The writer’s memo is essentially a reflective piece written after you’ve finished a writing project. Where your essay has its own specific purpose and audience, the memo gives you a chance to speak directly to your readers about that essay. Stepping away from the content of your analysis, you are free to discuss the process you followed in writing it, the choices you made, your sense of their effects, as well as your sense of the essay’s strong points and the areas you may have struggled with. This context can be especially useful for reviewers because it provides specific areas on which to focus their commentary.
The standard format for a memo includes these elements:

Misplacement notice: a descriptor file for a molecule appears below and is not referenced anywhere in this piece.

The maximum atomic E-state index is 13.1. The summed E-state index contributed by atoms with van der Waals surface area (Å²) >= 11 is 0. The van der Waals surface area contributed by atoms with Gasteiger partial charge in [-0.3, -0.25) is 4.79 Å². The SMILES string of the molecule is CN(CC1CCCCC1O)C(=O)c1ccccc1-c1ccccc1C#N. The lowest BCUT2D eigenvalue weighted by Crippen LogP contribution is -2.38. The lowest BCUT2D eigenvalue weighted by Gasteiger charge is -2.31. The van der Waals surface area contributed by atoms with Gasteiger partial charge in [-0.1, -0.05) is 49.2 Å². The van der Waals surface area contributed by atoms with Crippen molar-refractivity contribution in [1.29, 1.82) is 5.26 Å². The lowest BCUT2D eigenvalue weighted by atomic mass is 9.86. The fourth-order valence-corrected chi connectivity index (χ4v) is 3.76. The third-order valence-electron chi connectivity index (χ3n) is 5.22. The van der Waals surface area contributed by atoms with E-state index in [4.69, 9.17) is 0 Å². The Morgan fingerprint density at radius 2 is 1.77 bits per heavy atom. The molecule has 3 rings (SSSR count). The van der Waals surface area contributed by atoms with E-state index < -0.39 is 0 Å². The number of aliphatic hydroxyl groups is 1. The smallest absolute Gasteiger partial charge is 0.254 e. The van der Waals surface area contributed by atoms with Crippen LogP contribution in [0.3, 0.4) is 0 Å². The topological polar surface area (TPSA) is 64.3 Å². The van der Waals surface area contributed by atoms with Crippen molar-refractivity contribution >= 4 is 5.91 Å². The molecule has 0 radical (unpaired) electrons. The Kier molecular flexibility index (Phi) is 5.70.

To [your addressee]
From [your name]
Regarding [the subject of your memo]
- Type this format into your GoogleDoc and make this memo the first page of your draft.
- Write one paragraph (roughly 3-5 sentences per paragraph) that addresses the three areas below.
- Evolution: How did you develop your main question and select your literacy narratives/data? Which others did you set aside? Which part of the essay did you find easiest to write and which was most difficult? What sentence or paragraph do you think is most effective and why? What sentence do you find the least effective and why?
- Revisions: Discuss the revisions you made, for example, when moving from notes and reading questions to drafts (You’ll have a chance to expand this section when you complete your next draft).
- Constructive criticism: Which part of the draft do you think still needs work?What specific comments or feedback on your sketch would you find most helpful in moving towards the next draft? Where would you like your peer reviewer to focus his/her attention?